The purpose of this study was to examine the relationships among anabolic-androgenic steroid use and other drug use, strength training, sports participation, and school performance of high school students. Among males not participating in school sports, 37% of the variation in anabolic steroid use was accounted for by frequency of cocaine use, injected drug use, other drug use, and engaging in strength training. Injection drug use and poly-drug use accounted for 22.1% of the variation in the frequency of anabolic-steroid use among males participating in school sports, 29.1% of the variation among females participating in school sports, and 63.3% of the variation among females not participating in school sports.
Robert H. DuRant, Amy B. Middleman, Annie H. Faulkner, S. Jean Emans and Elizabeth R. Woods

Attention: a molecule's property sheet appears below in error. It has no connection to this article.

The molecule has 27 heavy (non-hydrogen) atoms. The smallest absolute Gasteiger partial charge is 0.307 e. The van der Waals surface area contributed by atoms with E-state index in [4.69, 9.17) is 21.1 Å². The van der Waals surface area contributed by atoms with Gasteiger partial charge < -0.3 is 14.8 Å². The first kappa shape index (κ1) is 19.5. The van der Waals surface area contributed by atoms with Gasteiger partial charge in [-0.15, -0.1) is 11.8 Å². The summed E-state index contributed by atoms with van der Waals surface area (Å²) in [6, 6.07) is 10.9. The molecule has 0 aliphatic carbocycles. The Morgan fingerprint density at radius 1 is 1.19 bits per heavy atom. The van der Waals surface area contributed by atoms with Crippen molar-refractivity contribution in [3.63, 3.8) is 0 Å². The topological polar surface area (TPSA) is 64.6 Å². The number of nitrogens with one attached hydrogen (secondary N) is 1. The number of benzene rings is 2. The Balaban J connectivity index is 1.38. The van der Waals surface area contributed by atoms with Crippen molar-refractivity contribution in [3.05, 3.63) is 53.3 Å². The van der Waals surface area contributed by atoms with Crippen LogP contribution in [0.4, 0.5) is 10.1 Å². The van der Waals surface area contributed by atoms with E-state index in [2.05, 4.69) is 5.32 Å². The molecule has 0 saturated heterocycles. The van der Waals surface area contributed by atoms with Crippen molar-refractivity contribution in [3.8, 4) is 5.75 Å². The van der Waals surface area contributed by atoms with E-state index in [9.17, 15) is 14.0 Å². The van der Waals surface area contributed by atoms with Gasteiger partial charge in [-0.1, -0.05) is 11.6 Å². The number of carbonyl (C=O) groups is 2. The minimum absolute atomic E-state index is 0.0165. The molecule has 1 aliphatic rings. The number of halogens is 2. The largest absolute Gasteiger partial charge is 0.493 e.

Robert H. Wood, Rafael Reyes-Alvarez, Brian Maraj, Kristi L. Metoyer and Michael A. Welsch
It has been suggested that physical and cognitive functions are associated with health-related quality of life (HRQL). Previous work examining the relationship between physical ability and HRQL is equivocal, and information about cognitive function in relation to HRQL is largely restricted to people with cognitive impairments. We investigated the relationships of physical ability and cognitive performance to HRQL in 44 older adults (72-93 years). The results suggest significant relationships between the endurance item of the AAHPERD test and the physical mobility and pain components of HRQL and between AAHPERD agility scores and the physical mobility component of HRQL. Visual simple-reaction time and the backward digit-span memory test were found to be related to physical mobility. The subject-performed-tasks memory test was related to the social component of HRQL. These data support the use of the AAHPERD test for characterizing physical ability of older adults as it relates to HRQL and identify specific cognitive support measures that reflect the relationship between cognition and HRQL in older adults.